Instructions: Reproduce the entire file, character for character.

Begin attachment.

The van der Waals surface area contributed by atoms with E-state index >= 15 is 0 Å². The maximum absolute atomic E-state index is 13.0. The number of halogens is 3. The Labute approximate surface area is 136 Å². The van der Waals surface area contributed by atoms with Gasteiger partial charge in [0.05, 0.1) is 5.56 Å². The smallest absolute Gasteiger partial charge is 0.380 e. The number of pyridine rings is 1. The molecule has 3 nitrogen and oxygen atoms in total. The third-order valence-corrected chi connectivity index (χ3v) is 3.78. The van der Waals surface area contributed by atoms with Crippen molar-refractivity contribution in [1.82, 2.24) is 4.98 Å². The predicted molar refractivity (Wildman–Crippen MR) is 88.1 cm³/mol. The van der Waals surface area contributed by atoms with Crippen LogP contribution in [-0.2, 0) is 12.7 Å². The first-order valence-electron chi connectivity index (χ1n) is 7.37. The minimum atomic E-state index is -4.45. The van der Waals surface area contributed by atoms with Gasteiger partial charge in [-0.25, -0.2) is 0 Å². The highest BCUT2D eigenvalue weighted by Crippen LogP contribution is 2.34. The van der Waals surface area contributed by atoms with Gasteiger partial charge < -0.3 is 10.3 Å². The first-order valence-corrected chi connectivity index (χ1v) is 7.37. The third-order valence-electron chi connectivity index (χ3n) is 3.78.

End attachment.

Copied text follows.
The van der Waals surface area contributed by atoms with E-state index >= 15 is 0 Å². The maximum absolute atomic E-state index is 13.0. The number of halogens is 3. The Labute approximate surface area is 136 Å². The van der Waals surface area contributed by atoms with Gasteiger partial charge in [0.05, 0.1) is 5.56 Å². The smallest absolute Gasteiger partial charge is 0.380 e. The number of pyridine rings is 1. The molecule has 3 nitrogen and oxygen atoms in total. The third-order valence-corrected chi connectivity index (χ3v) is 3.78. The van der Waals surface area contributed by atoms with Crippen molar-refractivity contribution in [1.82, 2.24) is 4.98 Å². The predicted molar refractivity (Wildman–Crippen MR) is 88.1 cm³/mol. The van der Waals surface area contributed by atoms with Crippen LogP contribution in [-0.2, 0) is 12.7 Å². The first-order valence-electron chi connectivity index (χ1n) is 7.37. The minimum atomic E-state index is -4.45. The van der Waals surface area contributed by atoms with Gasteiger partial charge in [-0.25, -0.2) is 0 Å². The highest BCUT2D eigenvalue weighted by Crippen LogP contribution is 2.34. The van der Waals surface area contributed by atoms with Gasteiger partial charge < -0.3 is 10.3 Å². The first-order valence-corrected chi connectivity index (χ1v) is 7.37. The third-order valence-electron chi connectivity index (χ3n) is 3.78.